The blacklist, which once had 20 countries, is now down to just Myanmar, Nauru and Nigeria. The Paris-based FATF announced that the Philippines, together with Indonesia and Cook Islands, had been removed from it.

President Arroyo said that did not happen in the normal course of things, but as a result of improvements in the local handling and monitoring of the movement of big sums that could be tainted.

Seen in the light of other positive developments — such as the improved standing of the peso in relation to the US dollar and a marked rise in economic growth — the FATF action buoys hopes that the country is shaking off psychological financial albatrosses around its neck.

President Arroyo said the FATF move was a “vote of confidence” in the fiscal reforms of her administration. But much still has to be done to consolidate gains, she added.

The Philippines can now become a member of the so-called Egmont Group, a loose organization of financial intelligence units that share information and assist one another in the prosecution of cross-border financial crimes.

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SUNDAY READING: And now for our Sunday reading, we have this posting by Cesar Torres emailing from the San Francisco Bay Area:

Jack took a long look at his speedometer before slowing down: 73 in a 55 mph zone. Fourth time in as many months. How could a guy get caught so often?

When his car had slowed to 10 miles an hour, Jack pulled over, but only partially. Let the cop worry about the potential traffic hazard. Maybe some other car will tweak his backside with a mirror. The cop was stepping out of his car, the big pad in hand.

Bob? Bob from Church? Jack sunk farther into his trench coat. This was worse than the coming ticket. A cop catching a guy from his own church. A guy who happened to be a little eager to get home after a long day at the office. A guy he was about to play golf with tomorrow.

Jumping out of the car, he approached a man he saw every Sunday, a man he’d never seen in uniform.

“Hi, Bob. Fancy meeting you like this.”

“Hello, Jack.” No smile.

“Guess you caught me red-handed in a rush to see my wife and kids.”

“Yeah, I guess.” Bob seemed uncertain. Good.

“I’ve seen some long days at the office lately. I’m afraid I bent the rules a bit — just this once.” Jack toed at a pebble on the pavement. “Diane said something about roast beef and potatoes tonight. Know what I mean?”

“I know what you mean. I also know that you have a reputation in our precinct.” Ouch. This was not going in the right direction. Time to change tactics.

“What’d you clock me at?”

“Seventy. Would you sit back in your car please?”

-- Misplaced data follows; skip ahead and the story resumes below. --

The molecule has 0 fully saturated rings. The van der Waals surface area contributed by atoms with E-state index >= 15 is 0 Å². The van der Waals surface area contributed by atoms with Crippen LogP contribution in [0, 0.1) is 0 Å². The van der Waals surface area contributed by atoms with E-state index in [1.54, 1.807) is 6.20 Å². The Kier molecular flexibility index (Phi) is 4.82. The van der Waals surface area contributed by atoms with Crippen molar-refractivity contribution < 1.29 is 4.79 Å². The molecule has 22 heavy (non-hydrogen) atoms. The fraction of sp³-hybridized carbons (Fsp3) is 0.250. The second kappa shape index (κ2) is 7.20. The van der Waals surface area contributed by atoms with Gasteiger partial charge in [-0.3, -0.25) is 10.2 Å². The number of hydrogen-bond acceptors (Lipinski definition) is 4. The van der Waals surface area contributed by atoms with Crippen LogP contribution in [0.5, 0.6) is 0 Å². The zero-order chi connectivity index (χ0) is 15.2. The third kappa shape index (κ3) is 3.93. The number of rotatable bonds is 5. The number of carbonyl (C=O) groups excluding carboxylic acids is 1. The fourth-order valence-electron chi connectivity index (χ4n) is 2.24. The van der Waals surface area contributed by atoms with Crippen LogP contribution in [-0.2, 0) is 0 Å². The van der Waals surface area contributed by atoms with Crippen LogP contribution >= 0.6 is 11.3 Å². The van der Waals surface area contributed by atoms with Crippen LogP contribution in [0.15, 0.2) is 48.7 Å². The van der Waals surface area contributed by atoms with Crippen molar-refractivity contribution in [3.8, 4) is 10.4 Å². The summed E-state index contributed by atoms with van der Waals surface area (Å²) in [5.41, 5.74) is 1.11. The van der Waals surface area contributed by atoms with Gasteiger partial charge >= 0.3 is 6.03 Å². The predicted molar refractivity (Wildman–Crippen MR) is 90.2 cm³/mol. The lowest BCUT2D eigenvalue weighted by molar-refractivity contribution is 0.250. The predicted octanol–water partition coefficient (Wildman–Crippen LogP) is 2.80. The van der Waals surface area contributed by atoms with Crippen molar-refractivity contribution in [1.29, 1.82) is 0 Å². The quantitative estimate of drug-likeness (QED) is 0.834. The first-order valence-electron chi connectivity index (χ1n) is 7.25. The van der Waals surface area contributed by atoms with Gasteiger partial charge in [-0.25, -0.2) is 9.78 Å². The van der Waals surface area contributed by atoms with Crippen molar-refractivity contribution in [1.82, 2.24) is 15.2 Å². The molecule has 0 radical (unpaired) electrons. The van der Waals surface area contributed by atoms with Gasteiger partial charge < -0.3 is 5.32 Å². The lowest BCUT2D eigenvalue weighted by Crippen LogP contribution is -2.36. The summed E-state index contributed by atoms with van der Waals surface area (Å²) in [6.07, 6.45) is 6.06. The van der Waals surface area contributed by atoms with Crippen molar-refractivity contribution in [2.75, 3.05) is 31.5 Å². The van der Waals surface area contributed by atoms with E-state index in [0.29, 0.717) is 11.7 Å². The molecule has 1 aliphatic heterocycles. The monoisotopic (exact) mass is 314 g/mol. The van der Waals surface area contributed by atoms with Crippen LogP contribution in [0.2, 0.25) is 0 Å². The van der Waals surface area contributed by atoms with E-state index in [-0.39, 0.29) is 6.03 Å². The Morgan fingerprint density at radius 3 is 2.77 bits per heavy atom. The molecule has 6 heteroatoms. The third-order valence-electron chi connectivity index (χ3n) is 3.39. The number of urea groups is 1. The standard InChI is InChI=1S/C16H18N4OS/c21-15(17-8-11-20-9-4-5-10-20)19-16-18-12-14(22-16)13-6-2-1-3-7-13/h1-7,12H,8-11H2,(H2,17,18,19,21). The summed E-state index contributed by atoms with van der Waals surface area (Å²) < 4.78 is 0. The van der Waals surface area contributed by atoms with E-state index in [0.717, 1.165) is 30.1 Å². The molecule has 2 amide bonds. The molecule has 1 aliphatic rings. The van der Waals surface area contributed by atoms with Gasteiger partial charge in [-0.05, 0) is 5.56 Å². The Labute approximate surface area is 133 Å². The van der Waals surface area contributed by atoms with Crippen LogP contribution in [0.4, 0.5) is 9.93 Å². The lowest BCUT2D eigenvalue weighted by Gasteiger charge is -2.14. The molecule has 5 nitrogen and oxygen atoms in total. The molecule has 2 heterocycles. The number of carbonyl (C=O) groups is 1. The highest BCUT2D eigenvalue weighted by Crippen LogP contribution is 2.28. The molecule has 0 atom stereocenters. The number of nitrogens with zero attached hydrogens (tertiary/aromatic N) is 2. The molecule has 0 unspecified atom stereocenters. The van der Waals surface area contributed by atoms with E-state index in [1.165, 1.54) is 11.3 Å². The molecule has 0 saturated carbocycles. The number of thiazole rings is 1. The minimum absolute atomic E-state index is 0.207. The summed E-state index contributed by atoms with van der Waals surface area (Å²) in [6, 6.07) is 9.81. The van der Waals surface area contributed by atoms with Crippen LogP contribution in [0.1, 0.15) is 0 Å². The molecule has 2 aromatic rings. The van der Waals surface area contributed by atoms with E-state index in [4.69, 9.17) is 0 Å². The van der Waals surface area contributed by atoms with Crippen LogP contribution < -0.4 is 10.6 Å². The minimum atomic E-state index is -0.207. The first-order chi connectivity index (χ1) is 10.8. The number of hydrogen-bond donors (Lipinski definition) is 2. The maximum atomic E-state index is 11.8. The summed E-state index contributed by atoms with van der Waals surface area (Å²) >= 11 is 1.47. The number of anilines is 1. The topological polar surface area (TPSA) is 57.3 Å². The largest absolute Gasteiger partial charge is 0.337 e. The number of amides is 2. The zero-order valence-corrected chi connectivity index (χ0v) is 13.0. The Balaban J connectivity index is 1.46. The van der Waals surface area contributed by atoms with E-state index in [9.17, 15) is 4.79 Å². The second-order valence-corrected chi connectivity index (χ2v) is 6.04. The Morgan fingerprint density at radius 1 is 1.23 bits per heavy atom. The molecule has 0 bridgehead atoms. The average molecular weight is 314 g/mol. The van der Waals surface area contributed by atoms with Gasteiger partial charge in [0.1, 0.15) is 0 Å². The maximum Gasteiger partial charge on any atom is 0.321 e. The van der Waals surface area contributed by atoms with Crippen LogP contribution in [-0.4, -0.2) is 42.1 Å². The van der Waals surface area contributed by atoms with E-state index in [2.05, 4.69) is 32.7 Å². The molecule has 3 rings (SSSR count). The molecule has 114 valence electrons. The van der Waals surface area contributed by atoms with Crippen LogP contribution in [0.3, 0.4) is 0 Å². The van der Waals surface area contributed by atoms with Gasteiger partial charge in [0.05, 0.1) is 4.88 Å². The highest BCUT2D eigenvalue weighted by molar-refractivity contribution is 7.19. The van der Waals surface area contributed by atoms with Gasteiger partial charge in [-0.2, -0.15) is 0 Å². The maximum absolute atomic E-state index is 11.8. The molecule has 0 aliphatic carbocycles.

“Now wait a minute here, Bob. I checked as soon as I saw you. I was barely nudging 65.” The lie seemed to come easier with every ticket.

“Please, Jack, in the car.”

Flustered, Jack hunched himself through the still-open door. Slamming it shut, he stared at the dashboard. He was in no rush to open the window.

The minutes ticked by. Bob scribbled away on the pad.

Why hadn’t he asked for a driver’s license?

Whatever the reason, it would be a month of Sundays before Jack ever sat near this cop again. A tap on the door jerked his head to the left. There was Bob, a folded paper in hand. Jack rolled down the window a mere two inches, just enough room for Bob to pass him the slip.

“Thanks.” Jack could not quite keep the sneer out of his voice.

Bob returned to his police car without a word. Jack watched his retreat in the mirror. Jack unfolded the sheet of paper. How much was this one going to cost?

Wait a minute. What was this? Some kind of joke?

Certainly not a ticket. Jack began to read:

“Dear Jack, Once upon a time I had a daughter. She was six when killed by a car. You guessed it — a speeding driver. A fine and three months in jail, and the man was free. Free to hug his daughters, all three of them. I only had one, and I’m going to have to wait until Heaven before I can ever hug her again.

“A thousand times I’ve tried to forgive that man. A thousand times I thought I had. Maybe I did, but I need to do it again. Even now. Pray for me. And be careful, Jack, my son is all I have left.


Jack turned around in time to see Bob’s car pull away and head down the road. Jack watched until it disappeared. A full 15 minutes later, he too, pulled away and drove slowly home, praying for forgiveness and hugging a surprised wife and kids when he arrived.

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(First published in the Philippine STAR of February 13, 2005)